NCAA

PHT Morning Skate: Babcock betting on himself; impact of Fabbri trade

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Welcome to the PHT Morning Skate, a collection of links from around the hockey world. Have a link you want to submit? Email us at phtblog@nbcsports.com.

• Mike Babcock on the pressures he’s currently facing with the Maple Leafs struggling: “I’m going to do (the job) as hard as I can for as long as I can. I’ve always bet on Mike Babcock. I’m going to continue to bet on him.” [Toronto Star]

• It’s not been a fun season if you’re employed as a Maple Leafs backup goaltender. [One Puck Short]

• Brady and Matthew Tkachuk have turned into phenomenal NHLers. [TSN]

• It’s been a pretty good first 20 games for the Panthers under Joel Quenneville. [Miami Herald]

• ‘Scrappy’ Jets gaining an identity at season’s quarter-mark. [Winnipeg Free Press]

• Morgan Frost, one of the Flyers’ top prospects, has been recalled. [NBC Sports Philadelphia]

• How Barry Trotz went from 50/50 sales to winning the Stanley Cup. [Sportsnet]

• What’s bugging the Predators of late? [A to Z Sports Nashville]

• The Bruins are eager to see Charlie McAvoy reached another level. [Boston Herald]

• Fun story from the NCAA over the weekend: Nine minutes before pregame warmups started, North Dakota’s Josh Rieger was eating a pound of buffalo wings. He got the call, rushed to the rink and scored his first goal. [Grand Forks Herald]

• How Robby Fabbri trade impacts Detroit Red Wings, Andreas Athanasiou. [Detroit Free Press]

• Five women who should be inducted next into the Hockey Hall of Fame. [Sporting News]

• Kris Versteeg asked to be released from his contract with the AHL’s Rockford Ice Hogs. [NBC Sports Chicago]

Oliver Ekman-Larsson, Coyotes are benefitting from the addition of assistant coach Phil Housley. [NHL.com]

• Looking at the best and worst in the history of Flyers jerseys. [Hockey by Design]

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Sean Leahy is a writer for Pro Hockey Talk on NBC Sports. Drop him a line at phtblog@nbcsports.com or follow him on Twitter @Sean_Leahy.

Four-time Stanley Cup winner Chris Kunitz announces retirement

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Chris Kunitz announced his retirement on Tuesday after a 1,022-game NHL career that saw him win four Stanley Cups and Olympic gold in 2014. He finishes with 268 goals and 619 points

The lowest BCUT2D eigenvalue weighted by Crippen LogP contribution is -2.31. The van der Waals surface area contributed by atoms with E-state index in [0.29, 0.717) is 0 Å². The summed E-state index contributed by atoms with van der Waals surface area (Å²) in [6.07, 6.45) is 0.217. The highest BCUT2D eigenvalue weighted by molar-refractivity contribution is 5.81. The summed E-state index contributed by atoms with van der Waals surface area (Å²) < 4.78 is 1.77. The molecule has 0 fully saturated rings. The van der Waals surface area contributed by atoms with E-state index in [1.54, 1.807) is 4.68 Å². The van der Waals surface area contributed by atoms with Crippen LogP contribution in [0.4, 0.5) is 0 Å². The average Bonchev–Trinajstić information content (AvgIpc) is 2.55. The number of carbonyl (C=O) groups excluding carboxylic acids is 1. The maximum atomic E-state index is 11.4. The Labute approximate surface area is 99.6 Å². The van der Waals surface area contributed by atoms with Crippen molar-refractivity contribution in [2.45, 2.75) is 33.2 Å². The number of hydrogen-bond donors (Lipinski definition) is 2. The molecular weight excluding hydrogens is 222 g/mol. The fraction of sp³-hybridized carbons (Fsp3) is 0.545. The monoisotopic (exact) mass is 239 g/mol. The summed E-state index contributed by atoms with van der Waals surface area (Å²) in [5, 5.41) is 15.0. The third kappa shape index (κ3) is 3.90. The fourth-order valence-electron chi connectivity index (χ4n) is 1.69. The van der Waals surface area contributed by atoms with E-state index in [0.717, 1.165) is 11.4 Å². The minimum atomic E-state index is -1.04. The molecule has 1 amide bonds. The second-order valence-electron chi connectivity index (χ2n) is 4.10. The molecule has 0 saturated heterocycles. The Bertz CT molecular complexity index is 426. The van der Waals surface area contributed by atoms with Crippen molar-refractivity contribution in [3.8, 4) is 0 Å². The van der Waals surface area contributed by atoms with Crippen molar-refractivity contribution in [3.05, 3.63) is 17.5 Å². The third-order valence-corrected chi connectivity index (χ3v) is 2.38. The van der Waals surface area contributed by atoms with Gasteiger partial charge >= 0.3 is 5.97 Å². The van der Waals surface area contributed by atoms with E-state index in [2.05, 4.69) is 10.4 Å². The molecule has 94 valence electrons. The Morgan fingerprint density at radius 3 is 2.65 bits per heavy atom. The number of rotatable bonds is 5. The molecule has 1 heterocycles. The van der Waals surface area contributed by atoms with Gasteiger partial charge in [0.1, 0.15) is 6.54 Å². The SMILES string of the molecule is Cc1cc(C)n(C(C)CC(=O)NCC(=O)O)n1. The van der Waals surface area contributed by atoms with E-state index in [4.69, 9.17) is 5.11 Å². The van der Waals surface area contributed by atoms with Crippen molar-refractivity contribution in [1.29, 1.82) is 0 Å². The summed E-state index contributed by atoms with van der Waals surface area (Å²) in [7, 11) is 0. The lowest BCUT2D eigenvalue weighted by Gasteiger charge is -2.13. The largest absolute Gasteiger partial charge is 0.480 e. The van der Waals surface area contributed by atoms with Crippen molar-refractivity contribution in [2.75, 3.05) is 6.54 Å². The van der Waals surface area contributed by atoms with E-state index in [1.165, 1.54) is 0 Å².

In retirement, the 39-year-old Kunitz will join the Chicago Blackhawks hockey operations department as a player development adviser role which will see him helping the the organization’s coaching staffs at both the NHL and AHL levels.

Kunitz released a statement via the Blackhawks:

“I feel very fortunate to have been a part of four amazing organizations over the last 15 years. First and foremost, I’d like to sincerely thank the Anaheim Ducks, the Pittsburgh Penguins, the Tampa Bay Lightning and the Chicago Blackhawks. Every one of these organizations was the ultimate example, not only to me, but to my children, on what true professionalism should be.

Secondly, I’d like to thank the owners, coaches, trainers, management. Your love for the game, the team and the community was exemplified daily. I am very fortunate to have worked with every one of you.

Finally, to my teammates, thank you for everything. As a young player you taught me to give my very best. Your leadership helped mold me into the player I knew I could be. I was given the opportunity to play with the very best teams and the very best players and I’m grateful for the laughs and the friendships that we shared together. Thank you for making my childhood dream come true.”

Undrafted out of Ferris State, Kunitz signed as a free agent with the Mighty Ducks of Anaheim in 2003 and four years later won his first Cup. In 2009, he was dealt to the Pittsburgh Penguins in 2009 where he would capture his second championship in three seasons. It was with the Penguins where he would spend most of his career playing 569 games and recording 388 points. The 2013-14 season would be his most productive with 35 goals and 68 points, both career highs. That success would see him be named to Canada’s Olympic team where they would win gold in Sochi.